Make sure you have all this setup on both servers. Since we want Heartbeat to manage our NFS server, we need not to start NFS on boot. To do that, run:

update-rc.d -f nfs-common remove
update-rc.d -f nfs-kernel-server remove

Basic Heartbeat configuration
Install the heartbeat packages is simple:

apt-get install heartbeat

If you’re on CentOS, have a look at the EPEL repository. I’ve successfully setup Heartbeat with those packages as well.

To configure Heartbeat:

vim /etc/ha.d/

Enter this configuration:

autojoin none
auto_failback off
keepalive 2
warntime 5
deadtime 10
initdead 20
bcast eth0
logfile /var/log/heartbeat-log
debugfile /var/log/heartbeat-debug

I set ‘auto_failback’ to off, since I do not want another fail-over when the old primary comes back. If your primary server has better hardware than the secondary one, you may want to set this to ‘on’ instead.

The parameter ‘deadtime’ tells Heartbeat to declare the other node dead after this many seconds. Heartbeat will send a heartbeat every ‘keepalive’ number of seconds.

Protect your heartbeat setup with a password:

echo "auth 3
3 md5 your_secret_password
" > /etc/ha.d/authkeys
chmod 600 /etc/heartbeat/authkeys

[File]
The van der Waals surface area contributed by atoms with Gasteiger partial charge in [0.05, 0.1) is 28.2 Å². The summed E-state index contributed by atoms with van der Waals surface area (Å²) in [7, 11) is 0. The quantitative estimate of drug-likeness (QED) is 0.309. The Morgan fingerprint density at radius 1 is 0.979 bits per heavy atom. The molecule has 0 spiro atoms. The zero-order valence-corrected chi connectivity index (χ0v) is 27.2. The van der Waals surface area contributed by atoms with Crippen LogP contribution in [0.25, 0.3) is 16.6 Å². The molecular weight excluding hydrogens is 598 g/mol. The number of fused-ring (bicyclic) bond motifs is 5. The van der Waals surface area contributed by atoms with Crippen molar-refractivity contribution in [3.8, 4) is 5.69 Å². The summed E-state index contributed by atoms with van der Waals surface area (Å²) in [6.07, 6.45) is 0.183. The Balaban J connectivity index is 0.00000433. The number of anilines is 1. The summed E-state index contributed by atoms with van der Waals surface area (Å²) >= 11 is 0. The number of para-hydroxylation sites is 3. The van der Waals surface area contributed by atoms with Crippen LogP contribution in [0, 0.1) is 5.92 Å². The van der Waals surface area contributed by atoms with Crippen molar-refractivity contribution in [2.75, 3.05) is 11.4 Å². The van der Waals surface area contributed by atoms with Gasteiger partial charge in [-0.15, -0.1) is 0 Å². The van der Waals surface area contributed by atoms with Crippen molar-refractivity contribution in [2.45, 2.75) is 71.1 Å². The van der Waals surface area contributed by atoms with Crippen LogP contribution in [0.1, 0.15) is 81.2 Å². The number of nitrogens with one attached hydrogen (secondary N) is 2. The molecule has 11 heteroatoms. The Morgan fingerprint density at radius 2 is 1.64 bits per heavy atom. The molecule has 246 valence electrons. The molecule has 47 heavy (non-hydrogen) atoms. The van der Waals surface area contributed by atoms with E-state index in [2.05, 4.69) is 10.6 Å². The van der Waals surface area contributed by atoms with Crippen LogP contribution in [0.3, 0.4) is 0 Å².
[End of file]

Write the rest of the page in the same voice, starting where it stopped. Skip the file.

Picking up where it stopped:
You need to select an ip-address that will be your ‘service’-address. Both servers have their own 10.10.0.x ip-address, so choose another one in the same range. I use in this example. Why we need this? Simply because you cannot know to which server you should connect. That’s why we will instruct Heartbeat to manage an extra ip-address and make that alive on the current primary server. When clients connect to this ip-address it will always work.

In the ‘haresources’ file you describe all services Heartbeat manages. In our case, these services are:
– service ip-address
– DRBD disk
– LVM2 service
– Two filesystems
– NFS daemons

Enter them in the order they need to start. When shutting down, Heartbeat will run them in reversed order.

vim /etc/ha.d/haresources

Enter this configuration: \
IPaddr:: \
drbddisk::redundantstorage \
lvm2 \
Filesystem::/dev/redundantstorage/web_files::/redundantstorage/web_files::ext4::nosuid,usrquota,noatime \
Filesystem::/dev/redundantstorage/other_files::/redundantstorage/other_files::ext4::nosuid,usrquota,noatime \
nfs-common \

Use the same Heartbeat configuration on both servers. In the ‘haresources’ file you specify one of the nodes to be the primary. In our case it’s ‘storage-server0’. When this server is or becomes unavailable, Heartbeat will start the services it knows on the other node, ‘storage-server1’ in this case (as specified in the config file).

Wrapping up
DRBD combined with Heartbeat and NFS creates a powerful, redundant storage solution all based on Open Source software. When using the right hardware you will be able to achieve great performance with this setup as well. Think about RAID controllers with SSD-cache and don’t forget the Battery Backup Unit so you can enable the Write Back Cache.

Enjoy building your redundant storage!